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Australia to help in returning fugitives

Updated: 2014-10-21 07:48
By Zhang Yan (China Daily)

Beijing and Canberra to cooperate on extradition of suspected corrupt officials

Police in Australia and China are to cooperate on the extradition of Chinese economic fugitives, including many corrupt officials, the Ministry of Public Security said on Monday.

"In recent years, Chinese and Australian police have strengthened judicial cooperation in sharing intelligence and case investigations," a ministry official, who declined to give his name, told China Daily.

"We will boost cooperation with our Australian counterparts in the hunt for corrupt officials who flee to Australia, and we will seize their illegally transferred assets," he said.

The joint operation will make its first confiscation of assets in Australia in coming weeks, The Sydney Morning Herald quoted Bruce Hill, manager of Australian Federal Police operations in Asia, as saying.

The unnamed official said cooperation with Australia is good news for China.

Beijing faces difficulties over the return of fugitives due to a lack of bilateral extradition treaties, and political and legal problems with some countries, such as the United States, Canada and Australia, the official said.

"Judicial authorities in those countries have been reluctant to hand over Chinese fugitives because of their concerns over unfair prosecutions and misunderstandings about China's judicial system and procedures," he said.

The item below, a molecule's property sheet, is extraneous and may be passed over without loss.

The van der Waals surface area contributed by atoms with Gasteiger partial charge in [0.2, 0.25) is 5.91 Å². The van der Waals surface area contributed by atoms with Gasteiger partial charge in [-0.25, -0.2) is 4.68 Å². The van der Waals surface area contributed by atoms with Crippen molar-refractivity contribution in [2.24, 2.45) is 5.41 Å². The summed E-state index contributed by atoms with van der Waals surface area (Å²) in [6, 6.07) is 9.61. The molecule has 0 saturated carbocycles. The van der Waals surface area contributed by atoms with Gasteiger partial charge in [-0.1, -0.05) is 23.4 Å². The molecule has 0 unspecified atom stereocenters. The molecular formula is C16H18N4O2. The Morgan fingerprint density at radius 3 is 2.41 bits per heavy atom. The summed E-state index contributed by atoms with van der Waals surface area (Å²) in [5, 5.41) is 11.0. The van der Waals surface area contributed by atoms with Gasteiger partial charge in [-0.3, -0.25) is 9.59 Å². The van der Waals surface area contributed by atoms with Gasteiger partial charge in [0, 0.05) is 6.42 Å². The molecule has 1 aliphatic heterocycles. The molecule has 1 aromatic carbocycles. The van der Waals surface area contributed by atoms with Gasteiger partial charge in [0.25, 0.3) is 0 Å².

According to the ministry, in recent years some corrupt Chinese officials have fled to the US, Canada, Australia and Southeast Asian countries, transferring assets worth many billions of dollars overseas through money laundering and underground banks.

The Sydney Morning Herald said Australia and China have agreed on a priority list of alleged economic fugitives. They will conduct joint actions within weeks.

It said many of the suspects are naturalized Australian citizens. They have transferred their illegal assets under the guise of overseas businesses investments or through money laundering.

The priority list agreed between the two countries was drawn up from a broader list of fewer than 100 people, Hill told the newspaper, adding that assets worth "many hundreds of millions of dollars" have been transferred to Australia illegally by such fugitives.

In July, Chinese police launched a six-month campaign called Fox Hunt to target economic fugitives, especially corrupt officials, who have fled abroad with their ill-gotten gains.

The initiative is considered a major step in President Xi Jinping's intensified crackdown on corruption.

To date, Chinese police have gained extradition or persuaded 155 economic fugitives to return to face trial. They include many alleged corrupt officials who fled to more than 40 countries and regions, including the US, Canada, Australia and Southeast Asian nations, according to the ministry's economic investigation department.

Last week, Australia took steps to improve a visa proposal aimed at attracting investment from wealthy Chinese, including speeding up approvals and expanding investment channels.

Dai Peng, director of the Criminal Investigation Department at People's Public Security University of China said, "Some foreign countries should drop their prejudice toward China's political and judicial system. They should enhance bilateral judicial cooperation on intelligence sharing and conducting joint operations."

He said other nations should take effective measures to help Chinese police to capture and win the extradition of economic fugitives and recover their illegal assets.


(China Daily 10/21/2014 page1)

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